Adolescent Pregnancy in Europe

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Adolescent pregnancy, also known as teenage pregnancy, is defined as "a teenage girl, usually within the ages of 13-19, becoming pregnant" [1] or in everyday speech referring to girls who have not yet reached the legal age of adulthood within their country of residence. The rates of adolescent pregnancy have the ability to vary in industrialized nations versus developing countries. Europe, consisting of approximately fifty countries, provides a portrayal of the large variety of socio-cultural, religious, educational and economic differences that directly play a role in influencing adolescent pregnancy. A social stigma is often seen within developed countries, where as developing nations adopt a more supportive approach in terms of cultural norms with regards to the topic. Acting as a major contributor to maternal and child mortality on a global scale, pregnant teens and adolescent child bearing females are often faced with difficult socio-economic factors that have detrimental effects on the mothers, along with their children. [2] These contrasting circumstances are visible throughout a range of countries consisting of a variety of unique socio-economic factors within Europe as a whole.

Geographic Variation

Having a very diverse population among the countries that make up the continent itself, Europe's adolescent pregnancy rate is geographically spread out on a large scale. Countries of interest containing rather higher or lower than normal values for adolescent pregnancy can be categorized into their appropriate areas of Western Europe, Eastern Europe, Northern Europe and The Mediterranean.

U.K. Office of National Statistics[3]

Western Europe


Holding the lowest teenage pregnancy and adolescent birthrate in Europe as of 2012, 3.4 out of 1,000 girls aged 15 to 19 will conceive at a young age.[4] With such a low rate being present, a variety of social determinants may be examined as to having an impact on resulting figures.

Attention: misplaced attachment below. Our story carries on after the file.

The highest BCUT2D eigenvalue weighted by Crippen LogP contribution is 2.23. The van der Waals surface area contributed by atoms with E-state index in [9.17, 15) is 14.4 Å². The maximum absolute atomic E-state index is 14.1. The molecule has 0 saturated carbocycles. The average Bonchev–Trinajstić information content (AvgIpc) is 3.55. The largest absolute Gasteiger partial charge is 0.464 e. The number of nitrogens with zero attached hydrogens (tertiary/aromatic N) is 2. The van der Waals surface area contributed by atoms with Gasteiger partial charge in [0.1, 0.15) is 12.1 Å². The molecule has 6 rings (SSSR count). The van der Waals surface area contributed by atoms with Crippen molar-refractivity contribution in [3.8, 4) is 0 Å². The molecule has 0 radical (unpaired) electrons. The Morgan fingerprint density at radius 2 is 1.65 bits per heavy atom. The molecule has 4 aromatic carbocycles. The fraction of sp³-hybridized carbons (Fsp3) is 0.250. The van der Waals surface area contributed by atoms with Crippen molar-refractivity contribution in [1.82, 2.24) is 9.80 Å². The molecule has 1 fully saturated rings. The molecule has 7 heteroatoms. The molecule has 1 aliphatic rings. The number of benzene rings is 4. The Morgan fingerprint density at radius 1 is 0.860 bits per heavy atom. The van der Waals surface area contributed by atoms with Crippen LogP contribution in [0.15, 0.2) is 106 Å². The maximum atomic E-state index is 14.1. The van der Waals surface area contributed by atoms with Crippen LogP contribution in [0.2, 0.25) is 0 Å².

United Kingdom

Despite having the highest adolescent pregnancy rate in Western Europe as of 2012 [5] , the U.K. has managed to drop its rate 26.8% since 2004. Having reached the lowest level in the country after 40 years, abortion levels still remain high which directly results from the lack of using a form of contraception as seen through 80% of the U.K.'s sexually active adolescent population. The United Kingdom is an interesting example due to its industrialized nature and high Human Development Index which varies greatly from other developed countries within the continent.


According to the UNICEF, France is also a country in which teenage pregnancy is a major concern. Indeed, it has been reported that 15 out of 1000 girls would get pregnant between 15 and 19 years old. The reasons of those pregnancies vary according to the social and cultural environment of these teenagers. However, The UNICEF reported that mainly, teenage pregnancy was due to a lack of prevention. Therefore, every year in France, 13500 teenagers opt for abortion, a number that keeps increasing.

Eastern Europe


With a rate of 46.7 per 1,000 females, Romania tops the list on Europe's highest adolescent pregnancy list. Ranging in socio-economic background, this nation has a generous population of Romani who are an itinerant ethnic group that adopt traditional values of conception at a very young age.


Italy and Spain

Italy and Spain, having many traditional values and a strong religious following, hold some of the lowest rates consisting of 6 births per 1,000 individuals. This low rate has a correlation with the two countries low abortion rates as well which may be a direct result from having many followers of the Roman Catholic faith who strongly disagree with the subject.